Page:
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  •    New leadless implantable cardiac monitor is accurate in detecting and quantifying AF
    Akash Makkar M.D., University of Michigan, Ann Arbor, MI.

    Atrial fibrillation (AF) is the most common arrhythmia that is associated with heart failure, hemodynamic impairment, and symptoms affecting quality of life. Patients have an increased risk of thromboembolic events resulting in significant morbidity, mortality, and costs. The adverse effects of paroxysmal AF have been correlated to the duration of the episodes and to the AF burden.

    Diagnosis of AF is made by routine ECG recordings and ambulatory Holter monitoring. New methods of monitoring include transtelephonic ECG transmissions, 7-day Holter recording, and 30-day event recording. The diagnostic yield of these methods is limited, but there is a clear relationship between the duration of monitoring and the diagnostic yield. The sensitivity and specificity of any of these methods is modest. Also there is poor correlation between patient symptoms and AF episodes. Thus, technologies for the reliable detection of AF irrespective of symptoms are warranted. Subcutaneous implantable monitors can improve detection of symptomatic and asymptomatic AF and subsequent patient treatment. The study purpose was to quantify the performance of the first implantable leadless cardiac monitor (ICM) with dedicated AF detection capabilities.

    Between September 2007 and July 2008, 247 patients (mean age 57 years, 66.8% male) from 24 medical centers (Europe and Canada) with an  implanted ICM (Reveal XT, Medtronic Inc, Minneapolis, Minn) who were likely to present with paroxysmal AF were selected.  After a stabilization phase of 4 to 6 weeks after ICM implantation, patients underwent 46 hours of continuous recording with a special Holter device, capable of storing the subcutaneous ECG and markers from the ICM, as well as recordings from 2 surface ECG leads. The ICM automatic arrhythmia classification was compared with the core laboratory classification of the surface ECG.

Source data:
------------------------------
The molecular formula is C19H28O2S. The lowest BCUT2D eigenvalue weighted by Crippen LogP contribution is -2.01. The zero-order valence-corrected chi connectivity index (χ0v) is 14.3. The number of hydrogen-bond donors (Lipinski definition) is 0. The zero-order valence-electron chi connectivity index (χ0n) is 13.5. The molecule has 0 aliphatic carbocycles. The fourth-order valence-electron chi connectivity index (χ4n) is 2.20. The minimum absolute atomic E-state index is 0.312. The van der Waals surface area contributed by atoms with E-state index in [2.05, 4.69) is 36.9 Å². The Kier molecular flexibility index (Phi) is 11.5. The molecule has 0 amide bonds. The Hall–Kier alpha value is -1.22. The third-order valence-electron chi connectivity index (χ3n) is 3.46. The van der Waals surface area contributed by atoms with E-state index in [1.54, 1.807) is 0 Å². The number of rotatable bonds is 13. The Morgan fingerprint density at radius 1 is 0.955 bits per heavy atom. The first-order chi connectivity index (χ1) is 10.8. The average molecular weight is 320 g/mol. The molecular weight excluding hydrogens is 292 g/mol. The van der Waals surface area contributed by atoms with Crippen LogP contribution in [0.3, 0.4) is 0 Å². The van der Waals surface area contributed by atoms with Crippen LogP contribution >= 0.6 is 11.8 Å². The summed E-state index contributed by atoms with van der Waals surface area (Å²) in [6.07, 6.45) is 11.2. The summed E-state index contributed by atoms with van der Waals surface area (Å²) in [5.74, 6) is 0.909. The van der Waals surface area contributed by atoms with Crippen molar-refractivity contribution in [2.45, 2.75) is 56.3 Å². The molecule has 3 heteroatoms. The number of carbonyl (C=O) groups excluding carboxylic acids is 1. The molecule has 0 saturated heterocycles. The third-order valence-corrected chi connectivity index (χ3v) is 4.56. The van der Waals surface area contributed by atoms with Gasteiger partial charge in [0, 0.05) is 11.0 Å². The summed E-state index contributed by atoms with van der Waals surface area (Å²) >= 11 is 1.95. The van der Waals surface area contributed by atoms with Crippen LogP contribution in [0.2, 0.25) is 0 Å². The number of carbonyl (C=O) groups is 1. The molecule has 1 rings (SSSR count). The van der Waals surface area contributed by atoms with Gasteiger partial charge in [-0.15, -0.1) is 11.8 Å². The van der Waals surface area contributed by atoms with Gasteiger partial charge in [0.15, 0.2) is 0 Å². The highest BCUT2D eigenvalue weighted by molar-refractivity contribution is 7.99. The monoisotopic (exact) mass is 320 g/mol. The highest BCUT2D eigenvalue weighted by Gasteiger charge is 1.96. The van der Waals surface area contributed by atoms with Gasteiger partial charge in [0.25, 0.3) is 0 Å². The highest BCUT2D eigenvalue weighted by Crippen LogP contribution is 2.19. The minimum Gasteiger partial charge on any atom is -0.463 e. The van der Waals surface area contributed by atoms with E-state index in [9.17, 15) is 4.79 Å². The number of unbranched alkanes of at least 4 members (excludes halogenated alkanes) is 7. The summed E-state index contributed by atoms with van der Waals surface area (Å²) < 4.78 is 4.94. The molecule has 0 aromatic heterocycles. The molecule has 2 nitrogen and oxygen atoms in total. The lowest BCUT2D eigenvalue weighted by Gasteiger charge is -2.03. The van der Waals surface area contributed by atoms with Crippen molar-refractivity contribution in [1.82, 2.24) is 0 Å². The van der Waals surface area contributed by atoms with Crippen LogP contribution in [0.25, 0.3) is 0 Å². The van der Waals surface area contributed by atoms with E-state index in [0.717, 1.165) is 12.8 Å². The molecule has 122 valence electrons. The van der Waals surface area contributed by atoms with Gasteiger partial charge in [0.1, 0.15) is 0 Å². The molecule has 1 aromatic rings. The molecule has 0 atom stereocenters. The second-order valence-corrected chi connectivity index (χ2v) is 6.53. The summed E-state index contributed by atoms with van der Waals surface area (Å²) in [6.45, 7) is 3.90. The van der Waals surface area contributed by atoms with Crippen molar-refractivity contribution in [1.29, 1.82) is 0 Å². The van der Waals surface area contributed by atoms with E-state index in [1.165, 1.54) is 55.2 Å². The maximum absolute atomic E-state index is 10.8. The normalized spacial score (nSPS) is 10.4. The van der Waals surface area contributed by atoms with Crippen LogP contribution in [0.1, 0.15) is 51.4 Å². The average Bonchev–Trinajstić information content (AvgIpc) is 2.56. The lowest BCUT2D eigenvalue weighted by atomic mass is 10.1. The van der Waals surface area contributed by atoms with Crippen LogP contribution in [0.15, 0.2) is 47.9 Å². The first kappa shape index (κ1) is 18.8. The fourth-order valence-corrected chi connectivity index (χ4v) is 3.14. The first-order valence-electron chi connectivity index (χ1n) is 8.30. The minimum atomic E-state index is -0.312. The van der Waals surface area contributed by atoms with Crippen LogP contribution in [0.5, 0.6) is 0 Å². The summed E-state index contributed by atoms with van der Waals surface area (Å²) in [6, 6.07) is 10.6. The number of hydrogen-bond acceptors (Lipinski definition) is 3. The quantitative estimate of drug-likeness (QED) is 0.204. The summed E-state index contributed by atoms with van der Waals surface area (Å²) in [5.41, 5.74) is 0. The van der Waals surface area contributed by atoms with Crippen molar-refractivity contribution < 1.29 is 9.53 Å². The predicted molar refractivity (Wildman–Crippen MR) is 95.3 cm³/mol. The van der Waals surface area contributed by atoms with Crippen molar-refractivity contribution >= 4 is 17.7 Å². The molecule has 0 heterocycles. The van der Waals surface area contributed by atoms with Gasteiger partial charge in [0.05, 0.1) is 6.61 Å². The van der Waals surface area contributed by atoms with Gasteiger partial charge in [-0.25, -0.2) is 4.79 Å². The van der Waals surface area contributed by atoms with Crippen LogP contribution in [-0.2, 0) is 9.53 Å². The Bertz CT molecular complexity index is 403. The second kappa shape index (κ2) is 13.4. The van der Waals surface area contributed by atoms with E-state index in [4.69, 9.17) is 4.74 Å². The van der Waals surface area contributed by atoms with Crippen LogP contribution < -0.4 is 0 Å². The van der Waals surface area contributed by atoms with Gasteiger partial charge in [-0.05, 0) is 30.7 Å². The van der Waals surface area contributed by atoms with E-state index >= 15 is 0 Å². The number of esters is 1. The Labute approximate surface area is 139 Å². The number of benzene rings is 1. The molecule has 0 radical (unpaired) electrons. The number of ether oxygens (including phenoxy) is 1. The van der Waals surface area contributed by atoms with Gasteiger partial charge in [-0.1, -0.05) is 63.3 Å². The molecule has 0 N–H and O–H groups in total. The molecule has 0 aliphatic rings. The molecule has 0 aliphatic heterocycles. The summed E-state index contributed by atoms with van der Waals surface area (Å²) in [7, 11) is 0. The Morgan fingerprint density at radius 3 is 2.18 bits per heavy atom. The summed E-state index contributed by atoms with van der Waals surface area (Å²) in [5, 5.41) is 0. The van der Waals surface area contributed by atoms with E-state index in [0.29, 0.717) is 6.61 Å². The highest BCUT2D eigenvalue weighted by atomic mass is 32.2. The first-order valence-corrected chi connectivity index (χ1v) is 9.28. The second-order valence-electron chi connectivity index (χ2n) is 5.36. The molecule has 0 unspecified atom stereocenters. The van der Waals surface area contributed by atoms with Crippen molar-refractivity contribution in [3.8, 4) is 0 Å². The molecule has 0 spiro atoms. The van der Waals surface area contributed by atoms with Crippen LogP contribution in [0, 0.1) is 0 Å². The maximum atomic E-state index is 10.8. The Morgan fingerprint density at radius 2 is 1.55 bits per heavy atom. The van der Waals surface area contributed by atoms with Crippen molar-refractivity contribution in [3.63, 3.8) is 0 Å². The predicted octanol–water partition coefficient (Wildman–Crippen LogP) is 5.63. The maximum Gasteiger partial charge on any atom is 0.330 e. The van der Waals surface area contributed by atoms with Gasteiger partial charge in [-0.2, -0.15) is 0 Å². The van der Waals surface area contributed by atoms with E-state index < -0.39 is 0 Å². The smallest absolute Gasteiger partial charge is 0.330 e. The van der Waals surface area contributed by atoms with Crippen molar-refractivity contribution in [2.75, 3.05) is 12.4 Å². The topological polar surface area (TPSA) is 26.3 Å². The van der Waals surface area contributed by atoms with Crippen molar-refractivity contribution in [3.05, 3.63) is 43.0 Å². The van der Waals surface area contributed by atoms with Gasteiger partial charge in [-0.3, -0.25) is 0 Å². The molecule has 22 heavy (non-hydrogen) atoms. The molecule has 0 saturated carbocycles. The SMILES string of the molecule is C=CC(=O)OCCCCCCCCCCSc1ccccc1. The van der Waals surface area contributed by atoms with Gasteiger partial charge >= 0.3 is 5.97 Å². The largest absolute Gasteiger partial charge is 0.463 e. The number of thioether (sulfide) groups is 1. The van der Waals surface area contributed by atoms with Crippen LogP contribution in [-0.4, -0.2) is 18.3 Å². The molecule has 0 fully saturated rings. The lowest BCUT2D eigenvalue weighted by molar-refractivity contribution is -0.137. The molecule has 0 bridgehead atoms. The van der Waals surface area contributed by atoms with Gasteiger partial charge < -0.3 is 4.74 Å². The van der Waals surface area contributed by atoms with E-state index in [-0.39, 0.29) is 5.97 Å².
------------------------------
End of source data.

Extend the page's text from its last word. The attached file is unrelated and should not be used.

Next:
Of the 206 analyzable Holter recordings collected, 76 (37%) contained at least 1 episode of core laboratory classified AF. The sensitivity, specificity, positive predictive value, and negative predictive value for identifying patients with any AF were 96.1%, 85.4%, 79.3%, and 97.4%, respectively. The overall accuracy of the ICM for detecting AF was 98.5%.

    The sensitivity, specificity, PPV, and NPV for identifying AF burden were, respectively, 98.1% (CI, 96.6% to 99.7%), 98.5% (CI, 97.5% to 99.5%), 91.9% (CI, 86.6% to 97.3%), and 99.7% (CI, 99.4% to 99.9%). The AF burden measured with the ICM was very well correlated with the reference value derived from the Holter (Pearson coefficient=0.97).

    The major finding of this short-term verification study is that a subcutaneous, leadless ICM equipped with a dedicated AF detection algorithm is sensitive in detecting the presence of AF with a high specificity and PPV. It is also reliable in confirming freedom from AF, as shown by the high NPV. These performance metrics have much higher values compared with conventional monitoring methods such as repeated 24-hour Holter recordings, 7-day monitoring, or 30-day monitoring. In addition, the ICM precisely measured AF burden.

    The study has some limitations. ICM classifies the heart rhythm for each subsequent time interval of 2 minutes, and only AF episodes with at least 2 minutes duration were included in the analysis. Therefore, the study results are not valid for episodes shorter than 2 minutes. The comparison between ICM detected episodes and the core laboratory annotated surface ECG was limited to a 46-hour period. Consequently, it is difficult to extrapolate the study results to a longer follow-up period. The study was performed in a specific patient population selected for a high risk of AF, and the results may not be generalized to other patient populations. Finally, the study results cannot be generalized to ICM devices other than the studied device.

    In this ICM validation study, the dedicated AF detection algorithm reliably detected the presence or absence of AF and the AF burden was accurately quantified. Continuous and precise rhythm follow-up may help uncover the true incidence and duration of both symptomatic and asymptomatic AF episodes and establish a new standard to compare the efficacy of different AF treatment strategies. The ICM will potentially help guide individual patient treatment. Long-term studies are needed to evaluate the clinical benefits of the technology.

    Reference:

    Hindricks G, Pokushalov E, Urban L, Taborsky M, Kuck KH, Lebedev D, Rieger G, Pürerfellner H; XPECT Trial Investigators. Performance of a new leadless implantable cardiac monitor in detecting and quantifying atrial fibrillation: Results of the XPECT trial. Circ Arrhythm Electrophysiol. 2010 Apr 1;3(2):141-7


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